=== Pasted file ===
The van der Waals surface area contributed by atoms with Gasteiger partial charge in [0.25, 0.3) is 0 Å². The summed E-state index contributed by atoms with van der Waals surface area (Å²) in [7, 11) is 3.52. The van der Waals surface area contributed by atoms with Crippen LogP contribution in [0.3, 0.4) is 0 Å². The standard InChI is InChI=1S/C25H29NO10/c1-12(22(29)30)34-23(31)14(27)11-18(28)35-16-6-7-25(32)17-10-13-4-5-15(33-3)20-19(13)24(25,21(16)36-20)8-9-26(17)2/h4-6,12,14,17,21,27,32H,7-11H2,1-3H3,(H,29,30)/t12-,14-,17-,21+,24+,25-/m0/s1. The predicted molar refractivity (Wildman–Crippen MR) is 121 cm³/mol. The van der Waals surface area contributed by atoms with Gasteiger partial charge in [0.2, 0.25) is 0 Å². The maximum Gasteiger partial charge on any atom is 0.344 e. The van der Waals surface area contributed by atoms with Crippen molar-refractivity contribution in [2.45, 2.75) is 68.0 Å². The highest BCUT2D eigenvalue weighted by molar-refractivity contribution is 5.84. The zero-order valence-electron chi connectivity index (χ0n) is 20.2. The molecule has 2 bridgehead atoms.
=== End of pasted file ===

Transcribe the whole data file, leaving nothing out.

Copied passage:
The van der Waals surface area contributed by atoms with Gasteiger partial charge in [0.25, 0.3) is 0 Å². The summed E-state index contributed by atoms with van der Waals surface area (Å²) in [7, 11) is 3.52. The van der Waals surface area contributed by atoms with Crippen LogP contribution in [0.3, 0.4) is 0 Å². The standard InChI is InChI=1S/C25H29NO10/c1-12(22(29)30)34-23(31)14(27)11-18(28)35-16-6-7-25(32)17-10-13-4-5-15(33-3)20-19(13)24(25,21(16)36-20)8-9-26(17)2/h4-6,12,14,17,21,27,32H,7-11H2,1-3H3,(H,29,30)/t12-,14-,17-,21+,24+,25-/m0/s1. The predicted molar refractivity (Wildman–Crippen MR) is 121 cm³/mol. The van der Waals surface area contributed by atoms with Gasteiger partial charge in [0.2, 0.25) is 0 Å². The maximum Gasteiger partial charge on any atom is 0.344 e. The van der Waals surface area contributed by atoms with Crippen molar-refractivity contribution in [2.45, 2.75) is 68.0 Å². The highest BCUT2D eigenvalue weighted by molar-refractivity contribution is 5.84. The zero-order valence-electron chi connectivity index (χ0n) is 20.2. The molecule has 2 bridgehead atoms.